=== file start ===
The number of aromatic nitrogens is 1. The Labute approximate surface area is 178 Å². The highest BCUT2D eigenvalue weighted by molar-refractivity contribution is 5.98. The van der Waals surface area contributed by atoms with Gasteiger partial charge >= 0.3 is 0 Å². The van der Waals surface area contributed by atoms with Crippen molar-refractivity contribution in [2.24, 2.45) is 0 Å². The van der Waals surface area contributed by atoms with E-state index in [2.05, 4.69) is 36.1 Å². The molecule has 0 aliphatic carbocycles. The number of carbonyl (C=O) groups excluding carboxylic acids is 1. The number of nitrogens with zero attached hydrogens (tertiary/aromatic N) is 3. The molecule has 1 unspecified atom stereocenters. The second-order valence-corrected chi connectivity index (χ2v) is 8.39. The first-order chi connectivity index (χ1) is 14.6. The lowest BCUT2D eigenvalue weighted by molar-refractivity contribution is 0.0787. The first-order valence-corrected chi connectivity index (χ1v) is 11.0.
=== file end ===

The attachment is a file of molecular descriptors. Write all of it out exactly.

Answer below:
The number of aromatic nitrogens is 1. The Labute approximate surface area is 178 Å². The highest BCUT2D eigenvalue weighted by molar-refractivity contribution is 5.98. The van der Waals surface area contributed by atoms with Gasteiger partial charge >= 0.3 is 0 Å². The van der Waals surface area contributed by atoms with Crippen molar-refractivity contribution in [2.24, 2.45) is 0 Å². The van der Waals surface area contributed by atoms with E-state index in [2.05, 4.69) is 36.1 Å². The molecule has 0 aliphatic carbocycles. The number of carbonyl (C=O) groups excluding carboxylic acids is 1. The number of nitrogens with zero attached hydrogens (tertiary/aromatic N) is 3. The molecule has 1 unspecified atom stereocenters. The second-order valence-corrected chi connectivity index (χ2v) is 8.39. The first-order chi connectivity index (χ1) is 14.6. The lowest BCUT2D eigenvalue weighted by molar-refractivity contribution is 0.0787. The first-order valence-corrected chi connectivity index (χ1v) is 11.0.